Wrapping up the Western Trip

Acoma Pueblo Detail, photo by Claire

Acoma Pueblo Detail, photo by Claire

After the first day back at work, I have pulled together a few final observations from the road and even more photographs from our trip out west.

  1. #1 – Acoma Sky City (see Claire’s photo at left) is one of the most moving and beautiful places in America.  If you ever travel near Albuquerque, take the time to travel about an hour west and see this extraordinary place.

#2 – Follow your spouse’s good instincts when you travel.  When we pulled into Gallup, NM after spending the day at Acoma, Candice really wanted to attend the Native American Tribal Ceremonial gathering that was taking place, to see the dancing and cultural displays.  I was tired and didn’t follow through, and so we ended up resting in the hotel.  Two days later when reading a regional paper we learned 1) that the event itself was pretty spectacular and 2) that PAUL McCARTNEY was in Gallup that evening and had attended the event to watch the dancing.  Apparently he was traveling on Historic Route 66 and decided to visit the ceremonial.  So, we missed the chance to see the ex-Beatle in person.  Oh well…

#3 – It is difficult to drive by iconic places…even if they are somewhat silly icons.  Four Corners is one such place.  We had been told not to take the time to visit the tourist trap that is the place where Utah, Colorado, Arizona, and New Mexico come together.  But as you drive by and see that the Four Corners marker is all of about 200 yards off the road, the car pulls left all on its own and you suddenly find yourself shelling out the $3/person to get in and get your photo taken.

Standing in Four States at Once

The Navajo Nation makes it pretty easy to get to the marker, find some willing soul to take your picture from the photo stand (in exchange for photographing their family…lots of cameras change hands, if only for a minute).  And – as you can see on the right – we have the photo to prove that we did indeed stand in Four States at once.  It was worth it!

#4 – There are great funky places to eat on the road if you avoid the chains.  At the end of two weeks, Candice and I thought back on our tour and realized that we’d only eaten in one chain restaurant over the course of the two weeks – and even in that case, it was a Panera Bread-type cafe that we didn’t realize was a chain.  Over the course of two weeks we ate in great places, small places, strange places, elegant places, and funky places…but they were all unique and part of the special memories from our trip.  So the Brown family offers up thanks for My Sister’s Place in Gallup, Goulding’s Trading Post in Monument Valley, La Posada’s Turquoise Room in Winslow, Absolute Bakery & Cafe in Mancos, The Decker House Inn in Bluff, Blondie’s Pub & Grub in Cortez, Cafe Pasqual in Santa Fe…and so many other places we enjoyed along the way.  Look for those out of the way places on the road.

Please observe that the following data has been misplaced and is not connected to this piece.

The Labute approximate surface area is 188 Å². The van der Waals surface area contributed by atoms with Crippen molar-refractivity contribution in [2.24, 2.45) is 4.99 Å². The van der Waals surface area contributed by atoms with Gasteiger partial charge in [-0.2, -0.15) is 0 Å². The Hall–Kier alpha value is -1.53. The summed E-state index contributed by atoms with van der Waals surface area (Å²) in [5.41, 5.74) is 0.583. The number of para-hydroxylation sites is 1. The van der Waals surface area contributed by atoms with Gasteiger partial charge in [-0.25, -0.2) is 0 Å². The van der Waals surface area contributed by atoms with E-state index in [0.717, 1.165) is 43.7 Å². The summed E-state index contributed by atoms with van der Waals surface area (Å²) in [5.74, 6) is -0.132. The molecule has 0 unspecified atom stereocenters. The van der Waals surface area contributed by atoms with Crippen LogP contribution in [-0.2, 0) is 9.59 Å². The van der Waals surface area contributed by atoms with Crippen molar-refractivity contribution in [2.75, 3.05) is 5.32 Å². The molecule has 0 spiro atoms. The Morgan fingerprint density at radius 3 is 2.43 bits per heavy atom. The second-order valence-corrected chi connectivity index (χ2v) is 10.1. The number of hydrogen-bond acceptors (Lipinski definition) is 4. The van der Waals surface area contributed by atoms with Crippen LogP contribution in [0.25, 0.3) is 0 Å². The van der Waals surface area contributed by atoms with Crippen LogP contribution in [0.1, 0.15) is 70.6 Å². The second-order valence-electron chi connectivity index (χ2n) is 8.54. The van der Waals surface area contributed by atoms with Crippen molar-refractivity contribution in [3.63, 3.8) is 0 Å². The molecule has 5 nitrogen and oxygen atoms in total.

#5 – The men and women of the National Park Service do a great job of showcasing America’s special places to audiences of all types from all over the world.  At right you’ll see a picture of Ranger Zack, standing on the edge of the world at Balcony House in Mesa Verde giving a funny, informative, yet insightful talk to a group of people with many interests and perspectives.  The ranger talks at places like Mesa Verde flew by – something we saw again and again in parks across the Southwest.  We had a nice introduction to the archaeology at Mesa Verde by another ranger acting the part of the first explorer of the site.  Two volunteers at the Grand Canyon provided very helpful introductions to the majestic California Condors.  Through these talks and in many more ways we all came away from the trip with a renewed appreciation for the treasure that is our National Park System.

#6 – One of the things I hoped our children would take away from the trip is a love for the western landscape.  Judging from the photographs they took, I think they made that connection.  Andrew’s photo to the right shows an interest for the detail of the plant life of the west set against the backdrop of the Grand Canyon.

Andrew’s Acoma panorama below is typical of the many landscapes both children photographed over the course of two weeks.  They loved using the digital camera to stitch together three photos into one view.  (And Andrew was kind enough to teach his dad how to use it.)

#7 – You can use your own memories to build new ones for your children.  Both Candice and I had taken western trips with our families when we were young.  We remembered them fondly.  (Mine involved traveling from Tennessee to New Mexico during high school in an un-air conditioned car as we hit record highs in town after town in West Texas.  Two weeks after we returned, my brother totaled that automobile and we finally got a car with air conditioning.  We all laughed and said it would have been a better-timed wreck if it had happened a couple of weeks BEFORE the trip.)  Candice and I planned this trip at a time when Andrew and Claire would remember all aspects of the trip AND would still agree to ride two weeks in a car with us!  From all accounts from Claire and Andrew, we succeeded.

Thanks to all for the nice comments (both public and private) on the travelogues.  You helped by allowing us to share the joy of travel.

More to come…

DJB

One Response

  1. […] However, my track record is pretty good.  This blog started as a way to send information on our trip to the four corners in the Southwest to friends and family. I’ve captured trips to visit New England colleges, […]

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